Tuesday, February 19, 2013

What is a unit study?

You’ve probably even done a unit study without knowing it. Have you ever read a book to the kids and enjoyed the illustrations so much that you taught the kids a little about oil pastel drawings? And maybe the story was about a little boy at the beach, so you checked out some books from the library about seashells and seagulls, to go along with it? And taught the kids the tongue twister about seashells on the seashore? Or made the kids fish or clam chowder for lunch, since it was mentioned in the book? If you’ve done anything like this, you’ve already laid the foundations for a unit study!
A unit study is simply learning about a particular subject, whether it be grasshoppers, ocean currents, or a particular book. A unit study could be about anything, as long as you’re able to cover the material in depth and from different angles. This method is great when you’re homeschooling multiple children, because the older kids can learn about predicting weather from ocean currents, for example, while the younger ones learn about the life cycle of a fish. It’s all connected as a unit study about oceans!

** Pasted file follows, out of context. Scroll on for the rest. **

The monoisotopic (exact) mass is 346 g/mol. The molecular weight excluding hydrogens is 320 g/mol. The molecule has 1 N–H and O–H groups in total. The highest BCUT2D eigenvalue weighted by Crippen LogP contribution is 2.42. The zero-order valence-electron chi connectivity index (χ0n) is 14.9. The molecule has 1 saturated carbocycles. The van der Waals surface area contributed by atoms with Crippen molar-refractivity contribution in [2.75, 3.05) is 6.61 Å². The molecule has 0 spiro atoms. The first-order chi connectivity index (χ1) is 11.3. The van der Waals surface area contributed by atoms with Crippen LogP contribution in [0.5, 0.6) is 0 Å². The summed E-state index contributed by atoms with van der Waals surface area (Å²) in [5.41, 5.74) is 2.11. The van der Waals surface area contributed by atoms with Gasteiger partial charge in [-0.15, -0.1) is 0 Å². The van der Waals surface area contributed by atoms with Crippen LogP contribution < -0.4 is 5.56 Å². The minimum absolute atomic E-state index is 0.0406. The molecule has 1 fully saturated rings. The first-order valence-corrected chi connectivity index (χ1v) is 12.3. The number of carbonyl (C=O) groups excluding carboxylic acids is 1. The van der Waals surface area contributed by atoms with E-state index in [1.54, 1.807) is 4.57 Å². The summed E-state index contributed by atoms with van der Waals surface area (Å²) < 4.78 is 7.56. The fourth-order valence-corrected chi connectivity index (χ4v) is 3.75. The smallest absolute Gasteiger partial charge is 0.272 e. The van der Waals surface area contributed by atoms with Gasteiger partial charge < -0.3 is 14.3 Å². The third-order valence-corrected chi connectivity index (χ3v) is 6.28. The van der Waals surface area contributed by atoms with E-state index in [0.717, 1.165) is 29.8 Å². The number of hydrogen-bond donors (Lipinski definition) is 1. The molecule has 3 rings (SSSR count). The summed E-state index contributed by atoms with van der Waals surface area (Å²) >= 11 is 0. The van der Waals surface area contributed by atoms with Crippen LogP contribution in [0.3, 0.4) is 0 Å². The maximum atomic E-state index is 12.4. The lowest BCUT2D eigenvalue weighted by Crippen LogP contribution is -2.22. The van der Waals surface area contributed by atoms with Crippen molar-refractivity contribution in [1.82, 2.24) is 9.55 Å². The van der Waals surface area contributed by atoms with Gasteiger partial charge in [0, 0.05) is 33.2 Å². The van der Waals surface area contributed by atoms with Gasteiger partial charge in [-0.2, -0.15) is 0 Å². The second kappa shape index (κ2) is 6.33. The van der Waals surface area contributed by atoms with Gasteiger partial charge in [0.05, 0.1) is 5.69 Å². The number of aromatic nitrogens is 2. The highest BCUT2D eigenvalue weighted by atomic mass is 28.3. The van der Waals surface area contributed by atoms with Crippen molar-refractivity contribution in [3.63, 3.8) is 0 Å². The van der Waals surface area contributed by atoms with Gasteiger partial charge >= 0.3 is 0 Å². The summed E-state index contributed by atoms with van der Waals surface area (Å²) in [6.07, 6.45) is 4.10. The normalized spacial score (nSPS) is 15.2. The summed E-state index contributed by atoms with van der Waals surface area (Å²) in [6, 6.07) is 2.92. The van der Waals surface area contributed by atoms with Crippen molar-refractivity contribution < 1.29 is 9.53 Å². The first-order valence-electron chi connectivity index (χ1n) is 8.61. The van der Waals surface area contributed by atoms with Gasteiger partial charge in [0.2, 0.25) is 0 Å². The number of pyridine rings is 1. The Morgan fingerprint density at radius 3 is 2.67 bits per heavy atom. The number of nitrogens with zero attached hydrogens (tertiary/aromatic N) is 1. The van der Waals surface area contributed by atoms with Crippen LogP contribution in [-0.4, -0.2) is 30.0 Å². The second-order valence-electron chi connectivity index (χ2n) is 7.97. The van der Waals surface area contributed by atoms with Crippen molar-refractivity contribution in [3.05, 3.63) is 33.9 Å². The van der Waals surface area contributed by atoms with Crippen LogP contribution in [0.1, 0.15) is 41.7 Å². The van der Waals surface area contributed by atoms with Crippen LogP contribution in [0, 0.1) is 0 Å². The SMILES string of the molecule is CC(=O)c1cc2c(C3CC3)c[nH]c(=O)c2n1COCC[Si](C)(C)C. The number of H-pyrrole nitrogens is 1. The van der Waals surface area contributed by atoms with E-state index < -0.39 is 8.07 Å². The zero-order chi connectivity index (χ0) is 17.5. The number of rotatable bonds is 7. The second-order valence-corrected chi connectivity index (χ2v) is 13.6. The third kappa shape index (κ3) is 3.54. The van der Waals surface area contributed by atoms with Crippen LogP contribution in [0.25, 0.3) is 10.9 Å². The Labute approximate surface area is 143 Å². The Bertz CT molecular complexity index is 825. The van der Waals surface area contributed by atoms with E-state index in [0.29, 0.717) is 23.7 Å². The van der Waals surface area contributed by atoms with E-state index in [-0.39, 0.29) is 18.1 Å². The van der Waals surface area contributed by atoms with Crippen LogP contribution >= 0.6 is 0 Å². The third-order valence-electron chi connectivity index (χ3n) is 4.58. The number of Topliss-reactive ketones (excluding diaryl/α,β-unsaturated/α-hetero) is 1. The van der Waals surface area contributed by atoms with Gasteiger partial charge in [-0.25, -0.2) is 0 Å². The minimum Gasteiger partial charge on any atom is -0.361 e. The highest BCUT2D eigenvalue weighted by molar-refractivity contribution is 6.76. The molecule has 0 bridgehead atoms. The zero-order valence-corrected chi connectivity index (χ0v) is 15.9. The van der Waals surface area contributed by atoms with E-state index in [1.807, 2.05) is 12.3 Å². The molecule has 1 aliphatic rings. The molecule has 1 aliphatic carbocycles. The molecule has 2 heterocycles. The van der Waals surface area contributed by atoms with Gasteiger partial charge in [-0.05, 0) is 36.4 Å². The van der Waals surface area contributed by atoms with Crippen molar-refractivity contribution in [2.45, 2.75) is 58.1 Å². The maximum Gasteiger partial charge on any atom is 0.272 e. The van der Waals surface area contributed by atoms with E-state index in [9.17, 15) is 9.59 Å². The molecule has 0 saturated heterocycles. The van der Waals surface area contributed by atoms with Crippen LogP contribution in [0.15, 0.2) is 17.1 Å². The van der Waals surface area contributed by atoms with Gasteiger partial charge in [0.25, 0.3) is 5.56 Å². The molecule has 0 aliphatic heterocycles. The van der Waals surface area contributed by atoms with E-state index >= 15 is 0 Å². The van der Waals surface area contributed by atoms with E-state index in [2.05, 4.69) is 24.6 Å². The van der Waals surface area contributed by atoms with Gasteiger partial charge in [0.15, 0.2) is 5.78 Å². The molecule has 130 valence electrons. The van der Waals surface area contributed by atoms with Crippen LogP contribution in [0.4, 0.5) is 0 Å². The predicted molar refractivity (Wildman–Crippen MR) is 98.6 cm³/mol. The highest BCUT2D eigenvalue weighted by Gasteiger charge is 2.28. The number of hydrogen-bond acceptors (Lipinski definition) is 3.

Saturday, February 2, 2013

socialization concerns

One of the biggest complaints about homeschooling that you’ll hear from folks who don’t understand it is the issue of socialization. How can your kids socialize with their peers if they’re stuck at home all day? They’ll grow up in isolation and their social development will be delayed. Right?
Wrong! Homeschooled kids are some of the busiest around. There are so many activities available in most communities that if you did all of them, you’d never be at home to do any schoolwork. The YMCA often offers homeschool classes, such as swimming lessons, and depending on the YMCA, they may offer even more. Some have computer and foreign language classes for homeschoolers, and even art and music lessons. Your local community center probably has planned activities too, and these things provide time for kids to learn and interact with others.
Many homeschoolers also belong to homeschool support groups that have field trips, play dates, and other activities for kids. There are also co-op classes in many areas, where parents take turns planning the classes to be taught each week. Even if your kids play in the afternoons with other kids in the neighborhood, you’ve accomplished socialization. It’s that easy!